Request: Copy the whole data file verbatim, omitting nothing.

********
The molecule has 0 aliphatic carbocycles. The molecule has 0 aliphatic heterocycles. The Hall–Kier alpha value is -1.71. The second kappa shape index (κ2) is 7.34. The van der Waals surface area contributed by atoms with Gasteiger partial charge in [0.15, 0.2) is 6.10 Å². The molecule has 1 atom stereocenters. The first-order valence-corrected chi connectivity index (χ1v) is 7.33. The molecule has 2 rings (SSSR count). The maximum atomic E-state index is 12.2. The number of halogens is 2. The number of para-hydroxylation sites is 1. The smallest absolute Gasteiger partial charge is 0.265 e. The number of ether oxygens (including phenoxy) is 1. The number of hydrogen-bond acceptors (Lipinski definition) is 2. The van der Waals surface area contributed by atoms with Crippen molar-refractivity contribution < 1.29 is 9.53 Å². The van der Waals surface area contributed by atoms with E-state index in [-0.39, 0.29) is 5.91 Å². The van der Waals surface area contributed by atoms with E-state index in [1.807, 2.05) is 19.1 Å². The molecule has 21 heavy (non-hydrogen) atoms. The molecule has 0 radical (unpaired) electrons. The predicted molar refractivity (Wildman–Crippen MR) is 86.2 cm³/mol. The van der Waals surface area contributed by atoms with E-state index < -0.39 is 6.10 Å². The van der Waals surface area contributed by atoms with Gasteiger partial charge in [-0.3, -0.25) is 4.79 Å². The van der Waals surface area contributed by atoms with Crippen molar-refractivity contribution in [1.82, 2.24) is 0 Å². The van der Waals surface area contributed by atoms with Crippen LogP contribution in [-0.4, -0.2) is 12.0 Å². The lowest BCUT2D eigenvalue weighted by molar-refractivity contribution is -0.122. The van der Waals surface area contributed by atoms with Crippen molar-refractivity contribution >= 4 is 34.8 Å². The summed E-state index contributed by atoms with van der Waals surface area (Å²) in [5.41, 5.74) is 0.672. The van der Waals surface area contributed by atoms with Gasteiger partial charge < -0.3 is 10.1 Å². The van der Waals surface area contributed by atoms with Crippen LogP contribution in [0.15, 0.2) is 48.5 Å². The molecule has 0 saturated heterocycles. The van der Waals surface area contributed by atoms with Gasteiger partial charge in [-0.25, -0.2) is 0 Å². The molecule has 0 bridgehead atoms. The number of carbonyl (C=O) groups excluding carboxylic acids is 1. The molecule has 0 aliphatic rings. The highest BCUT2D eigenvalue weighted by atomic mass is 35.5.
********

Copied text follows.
The molecule has 0 aliphatic carbocycles. The molecule has 0 aliphatic heterocycles. The Hall–Kier alpha value is -1.71. The second kappa shape index (κ2) is 7.34. The van der Waals surface area contributed by atoms with Gasteiger partial charge in [0.15, 0.2) is 6.10 Å². The molecule has 1 atom stereocenters. The first-order valence-corrected chi connectivity index (χ1v) is 7.33. The molecule has 2 rings (SSSR count). The maximum atomic E-state index is 12.2. The number of halogens is 2. The number of para-hydroxylation sites is 1. The smallest absolute Gasteiger partial charge is 0.265 e. The number of ether oxygens (including phenoxy) is 1. The number of hydrogen-bond acceptors (Lipinski definition) is 2. The van der Waals surface area contributed by atoms with Crippen molar-refractivity contribution < 1.29 is 9.53 Å². The van der Waals surface area contributed by atoms with E-state index in [-0.39, 0.29) is 5.91 Å². The van der Waals surface area contributed by atoms with E-state index in [1.807, 2.05) is 19.1 Å². The molecule has 21 heavy (non-hydrogen) atoms. The molecule has 0 radical (unpaired) electrons. The predicted molar refractivity (Wildman–Crippen MR) is 86.2 cm³/mol. The van der Waals surface area contributed by atoms with E-state index < -0.39 is 6.10 Å². The van der Waals surface area contributed by atoms with Gasteiger partial charge in [-0.3, -0.25) is 4.79 Å². The van der Waals surface area contributed by atoms with Crippen molar-refractivity contribution in [1.82, 2.24) is 0 Å². The van der Waals surface area contributed by atoms with Crippen LogP contribution in [-0.4, -0.2) is 12.0 Å². The lowest BCUT2D eigenvalue weighted by molar-refractivity contribution is -0.122. The van der Waals surface area contributed by atoms with Crippen molar-refractivity contribution >= 4 is 34.8 Å². The summed E-state index contributed by atoms with van der Waals surface area (Å²) in [5.41, 5.74) is 0.672. The van der Waals surface area contributed by atoms with Gasteiger partial charge < -0.3 is 10.1 Å². The van der Waals surface area contributed by atoms with Crippen LogP contribution in [0.15, 0.2) is 48.5 Å². The molecule has 0 saturated heterocycles. The van der Waals surface area contributed by atoms with Gasteiger partial charge in [-0.25, -0.2) is 0 Å². The molecule has 0 bridgehead atoms. The number of carbonyl (C=O) groups excluding carboxylic acids is 1. The molecule has 0 aliphatic rings. The highest BCUT2D eigenvalue weighted by atomic mass is 35.5.